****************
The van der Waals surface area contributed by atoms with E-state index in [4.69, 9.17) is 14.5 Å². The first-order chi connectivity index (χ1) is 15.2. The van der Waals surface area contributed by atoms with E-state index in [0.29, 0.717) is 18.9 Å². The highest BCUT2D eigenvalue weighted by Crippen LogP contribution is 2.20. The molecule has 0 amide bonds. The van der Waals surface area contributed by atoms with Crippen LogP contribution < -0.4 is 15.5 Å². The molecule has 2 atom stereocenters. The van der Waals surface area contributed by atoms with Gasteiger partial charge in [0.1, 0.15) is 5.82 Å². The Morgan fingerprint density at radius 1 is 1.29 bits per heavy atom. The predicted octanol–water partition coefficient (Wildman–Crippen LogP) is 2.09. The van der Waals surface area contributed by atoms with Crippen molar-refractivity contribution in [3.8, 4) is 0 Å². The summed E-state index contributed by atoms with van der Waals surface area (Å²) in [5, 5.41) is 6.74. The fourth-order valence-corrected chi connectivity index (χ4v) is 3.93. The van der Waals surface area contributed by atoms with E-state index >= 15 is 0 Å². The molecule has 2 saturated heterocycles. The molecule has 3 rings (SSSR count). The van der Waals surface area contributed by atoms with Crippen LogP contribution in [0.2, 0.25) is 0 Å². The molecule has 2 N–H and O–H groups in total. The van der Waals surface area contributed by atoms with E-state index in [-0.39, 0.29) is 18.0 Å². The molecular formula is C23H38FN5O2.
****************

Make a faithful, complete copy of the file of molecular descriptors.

The van der Waals surface area contributed by atoms with E-state index in [4.69, 9.17) is 14.5 Å². The first-order chi connectivity index (χ1) is 15.2. The van der Waals surface area contributed by atoms with E-state index in [0.29, 0.717) is 18.9 Å². The highest BCUT2D eigenvalue weighted by Crippen LogP contribution is 2.20. The molecule has 0 amide bonds. The van der Waals surface area contributed by atoms with Crippen LogP contribution < -0.4 is 15.5 Å². The molecule has 2 atom stereocenters. The van der Waals surface area contributed by atoms with Gasteiger partial charge in [0.1, 0.15) is 5.82 Å². The Morgan fingerprint density at radius 1 is 1.29 bits per heavy atom. The predicted octanol–water partition coefficient (Wildman–Crippen LogP) is 2.09. The van der Waals surface area contributed by atoms with Crippen molar-refractivity contribution in [3.8, 4) is 0 Å². The summed E-state index contributed by atoms with van der Waals surface area (Å²) in [5, 5.41) is 6.74. The fourth-order valence-corrected chi connectivity index (χ4v) is 3.93. The van der Waals surface area contributed by atoms with E-state index >= 15 is 0 Å². The molecule has 2 saturated heterocycles. The molecule has 3 rings (SSSR count). The van der Waals surface area contributed by atoms with Crippen LogP contribution in [0.2, 0.25) is 0 Å². The molecule has 2 N–H and O–H groups in total. The van der Waals surface area contributed by atoms with E-state index in [-0.39, 0.29) is 18.0 Å². The molecular formula is C23H38FN5O2.